Start by exporting your information from SEMrush into Excel and then copy the list of URLs into another tab.
Remove any duplicates.
Now we want to count how many keywords each URL is ranking for. We can do this by using =COUNTIF. Essentially, this formula counts how many occurrences of cell A2 there are within the selected range. Be sure to add ‘$’ symbols in front of your values to prevent them incrementing up when you copy the formula down.
Next we’re going to sum up the total amount of search volume each URL is potentially visible to. Using =SUMIF we’re going to get Excel to add up your “sum range” (the search volume of the keyword in question) every time your “criteria” (your new URL list) is found within your selected “range” (the URL list in your 1st sheet).
Finally, you can sort high to low and then you’ll get a good idea of which of your competitor’s pages are the most prolific. Where you can’t look in their Google Analytics, you can at least get an idea of what SEMrush thinks they’re the most visible for. You may discover that your competitors aren’t ranking particularly well for these keywords, which is good news for you as these terms have now been revealed to you and you can take a stab at ranking for them yourself.
Keep in mind: It’s important to have a general idea of how tools work, and the idiosyncrasies that come with it. SEMRush doesn't have privileged access to information from Google. They operate by maintaining their own database of keywords, and regularly checking the SERPs to see who ranks where. This means that their data relies on, and is limited to, their own big database of possible keywords. If your keyword isn’t in their list, then as far as SEMRush is concerned, it doesn't exist; even if Keyword Planner reports it as having some volume. If you’re in a very niche space, this could be a problem for you. If you’re not, it could be a useful filter.
If you’ve found a competitor that is dominating the SERPs, appearing left, right and centre, you may decide you want to take a closer look at their website to explore why it is performing so well and find out whether there’s anything you can replicate for your own site. Screaming Frog’s spider tool can help you here. The tool will crawl a website, a search engine for example, and list a load of information including; page titles, meta descriptions, heading tags, plus a lot more. You should be able to get a sense of their structure and these other components will point you towards the keywords they’re targeting, giving you a better understanding of how they’re ranking for them.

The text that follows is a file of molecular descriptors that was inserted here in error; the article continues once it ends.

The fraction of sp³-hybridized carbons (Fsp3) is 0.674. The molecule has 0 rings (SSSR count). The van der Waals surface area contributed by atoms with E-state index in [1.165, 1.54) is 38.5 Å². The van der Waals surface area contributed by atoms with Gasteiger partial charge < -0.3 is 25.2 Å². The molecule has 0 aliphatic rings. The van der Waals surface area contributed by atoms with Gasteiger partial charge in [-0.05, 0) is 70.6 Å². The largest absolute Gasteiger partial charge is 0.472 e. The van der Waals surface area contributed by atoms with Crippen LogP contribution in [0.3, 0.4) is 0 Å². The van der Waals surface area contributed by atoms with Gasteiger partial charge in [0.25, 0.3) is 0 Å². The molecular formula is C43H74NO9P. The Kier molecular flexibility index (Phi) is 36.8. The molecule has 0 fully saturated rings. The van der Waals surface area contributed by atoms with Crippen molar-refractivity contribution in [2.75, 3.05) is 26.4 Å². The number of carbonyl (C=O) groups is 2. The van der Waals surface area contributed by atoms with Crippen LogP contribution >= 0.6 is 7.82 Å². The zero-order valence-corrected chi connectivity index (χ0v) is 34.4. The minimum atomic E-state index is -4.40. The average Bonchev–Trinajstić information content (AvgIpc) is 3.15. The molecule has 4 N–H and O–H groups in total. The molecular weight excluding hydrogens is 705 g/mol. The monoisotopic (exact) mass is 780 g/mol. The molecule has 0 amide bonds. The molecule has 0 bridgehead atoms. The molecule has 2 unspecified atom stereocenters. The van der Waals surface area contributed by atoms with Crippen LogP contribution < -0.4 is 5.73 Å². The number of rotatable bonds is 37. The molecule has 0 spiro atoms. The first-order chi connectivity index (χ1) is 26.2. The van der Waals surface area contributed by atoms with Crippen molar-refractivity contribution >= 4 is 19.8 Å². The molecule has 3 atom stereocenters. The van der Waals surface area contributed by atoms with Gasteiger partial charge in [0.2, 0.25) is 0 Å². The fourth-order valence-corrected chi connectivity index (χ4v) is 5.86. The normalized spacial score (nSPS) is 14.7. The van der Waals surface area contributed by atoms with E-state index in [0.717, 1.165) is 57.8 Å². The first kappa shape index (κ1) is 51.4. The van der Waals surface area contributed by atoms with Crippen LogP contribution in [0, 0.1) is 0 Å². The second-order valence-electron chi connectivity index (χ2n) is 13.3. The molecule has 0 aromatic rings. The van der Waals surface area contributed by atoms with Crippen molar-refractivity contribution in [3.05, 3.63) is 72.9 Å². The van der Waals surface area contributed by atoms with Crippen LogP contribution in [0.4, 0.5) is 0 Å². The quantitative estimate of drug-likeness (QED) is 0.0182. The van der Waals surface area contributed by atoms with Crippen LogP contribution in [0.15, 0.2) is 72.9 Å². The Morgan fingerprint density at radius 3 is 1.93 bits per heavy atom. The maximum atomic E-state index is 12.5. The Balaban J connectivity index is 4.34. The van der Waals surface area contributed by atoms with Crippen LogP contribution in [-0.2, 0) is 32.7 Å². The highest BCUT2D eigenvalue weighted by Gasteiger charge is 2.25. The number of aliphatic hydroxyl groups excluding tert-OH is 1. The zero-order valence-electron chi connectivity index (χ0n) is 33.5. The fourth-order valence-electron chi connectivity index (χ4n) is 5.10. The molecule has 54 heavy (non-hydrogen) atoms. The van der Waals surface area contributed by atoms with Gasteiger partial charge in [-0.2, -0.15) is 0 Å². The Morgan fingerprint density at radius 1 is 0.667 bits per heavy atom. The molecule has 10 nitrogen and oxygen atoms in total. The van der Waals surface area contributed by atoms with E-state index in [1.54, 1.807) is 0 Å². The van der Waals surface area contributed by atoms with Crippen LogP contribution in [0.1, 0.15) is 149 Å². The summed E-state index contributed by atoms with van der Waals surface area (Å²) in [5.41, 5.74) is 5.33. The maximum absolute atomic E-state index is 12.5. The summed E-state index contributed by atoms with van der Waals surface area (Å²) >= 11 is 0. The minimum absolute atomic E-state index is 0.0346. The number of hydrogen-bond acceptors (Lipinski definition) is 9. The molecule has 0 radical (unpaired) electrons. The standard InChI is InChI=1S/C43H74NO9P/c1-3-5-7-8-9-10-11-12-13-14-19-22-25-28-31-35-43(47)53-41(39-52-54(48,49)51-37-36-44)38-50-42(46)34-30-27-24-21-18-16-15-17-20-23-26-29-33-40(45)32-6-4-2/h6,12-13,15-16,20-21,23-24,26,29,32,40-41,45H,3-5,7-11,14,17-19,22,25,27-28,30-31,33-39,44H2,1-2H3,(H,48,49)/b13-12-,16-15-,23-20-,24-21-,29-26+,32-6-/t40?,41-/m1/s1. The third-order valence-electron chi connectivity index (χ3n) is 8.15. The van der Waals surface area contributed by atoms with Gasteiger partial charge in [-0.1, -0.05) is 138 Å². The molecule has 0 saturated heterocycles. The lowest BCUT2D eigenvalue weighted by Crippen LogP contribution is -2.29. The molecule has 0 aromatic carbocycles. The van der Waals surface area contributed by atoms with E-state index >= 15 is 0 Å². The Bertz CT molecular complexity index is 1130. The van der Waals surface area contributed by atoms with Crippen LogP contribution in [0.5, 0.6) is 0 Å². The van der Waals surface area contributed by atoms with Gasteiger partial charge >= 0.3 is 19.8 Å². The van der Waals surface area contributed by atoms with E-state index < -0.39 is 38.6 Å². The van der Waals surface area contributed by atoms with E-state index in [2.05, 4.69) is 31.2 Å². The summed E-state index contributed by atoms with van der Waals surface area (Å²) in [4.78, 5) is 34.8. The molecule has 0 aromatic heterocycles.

You’ve gathered your list of competitors and discovered what keywords they’re ranking for. What’s next?
Using some combination of the tools listed above, you should be able to sift through vast lists of keywords that have been generated using your competitor(s) as a seed. This is the point where you need to start getting choosy. You need to decide on which keywords will be valuable enough to you to target.
It’s tempting to be lured in by search volume, as this means you’ll be visible to more people, right? That might very well be the case, and for brand awareness this can be great, but it’s important to ask yourself; what are the true intentions of someone using this search query? It can be much more beneficial to target a search query that is niche and low in volume but has clear commercial thrust behind the search, e.g. “dining table” vs “5ft x 4ft square extendable white and oak dining table that seats 6”. The latter knows exactly what they want, and when they find it, they’ll be ready to make an inquiry.
You may have found that one of your competitors has a great resource section on their website that is generating a lot of visibility. On the surface this may look impressive, perhaps unattainable, but remember to consider; ‘who would actually be searching for this content?’ Maybe there’s a lot of content aimed at someone in a junior position – and if you’re a B2B company, maybe you really want to be attracting decision makers. When deciding what kind of content to cover, remember to always keep in mind your marketing personas. If you’re wanting to learn more about user intent, check out Rejoice Ojiaku’s Business as Unusual talk here.
Finally, the golden question. There are lots of metrics and signals that go into deciding who gets to rank in the top spot, too many to cover comprehensively, but getting started is simple enough. Start by looking at the SERP for each of your queries. Keep in mind when doing so: Google wants to personalise results as much as possible. Even if you’re using a private browsing window, some topics will be personalised based on your location, so try to be wary of that when making decisions.
Look at the top performing content on your SERP and assess the characteristics of each page. Often there can be a pattern with the type of content being preferred for a given query. Painfully often, this will differ from the type of content you expected, or were planning to write/optimise. For example, you might have optimised a service-type page for the query, which does a lovely job of communicating features and benefits– but Google has other ideas. Nothing in your list of results looks like a service page. All the results for that query are long, dense ‘pillar page’ style articles, packed with facts, citations and references.
In a circumstance such as this, you might have to rethink the type of content that you’re sending after that query.
James is SEO Executive at Noisy Little Monkey and responsible for helping our clients climb up the organic rankings.